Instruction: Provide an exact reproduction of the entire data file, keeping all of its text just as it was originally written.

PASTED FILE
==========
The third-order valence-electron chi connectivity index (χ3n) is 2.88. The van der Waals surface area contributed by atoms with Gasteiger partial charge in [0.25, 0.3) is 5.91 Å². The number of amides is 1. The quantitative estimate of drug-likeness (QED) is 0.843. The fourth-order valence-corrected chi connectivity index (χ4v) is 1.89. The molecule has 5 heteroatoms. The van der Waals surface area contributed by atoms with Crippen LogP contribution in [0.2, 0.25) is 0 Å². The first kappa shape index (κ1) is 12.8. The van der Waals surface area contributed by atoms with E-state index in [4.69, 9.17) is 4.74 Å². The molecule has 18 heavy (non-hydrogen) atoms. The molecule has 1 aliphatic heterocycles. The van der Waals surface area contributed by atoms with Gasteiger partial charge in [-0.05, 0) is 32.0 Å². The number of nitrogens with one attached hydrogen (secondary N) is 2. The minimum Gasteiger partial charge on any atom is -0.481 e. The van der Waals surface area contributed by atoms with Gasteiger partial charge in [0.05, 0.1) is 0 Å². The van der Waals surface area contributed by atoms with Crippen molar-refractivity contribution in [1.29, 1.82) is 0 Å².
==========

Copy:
The third-order valence-electron chi connectivity index (χ3n) is 2.88. The van der Waals surface area contributed by atoms with Gasteiger partial charge in [0.25, 0.3) is 5.91 Å². The number of amides is 1. The quantitative estimate of drug-likeness (QED) is 0.843. The fourth-order valence-corrected chi connectivity index (χ4v) is 1.89. The molecule has 5 heteroatoms. The van der Waals surface area contributed by atoms with Crippen LogP contribution in [0.2, 0.25) is 0 Å². The first kappa shape index (κ1) is 12.8. The van der Waals surface area contributed by atoms with E-state index in [4.69, 9.17) is 4.74 Å². The molecule has 18 heavy (non-hydrogen) atoms. The molecule has 1 aliphatic heterocycles. The van der Waals surface area contributed by atoms with Gasteiger partial charge in [-0.05, 0) is 32.0 Å². The number of nitrogens with one attached hydrogen (secondary N) is 2. The minimum Gasteiger partial charge on any atom is -0.481 e. The van der Waals surface area contributed by atoms with Gasteiger partial charge in [0.05, 0.1) is 0 Å². The van der Waals surface area contributed by atoms with Crippen molar-refractivity contribution in [1.29, 1.82) is 0 Å².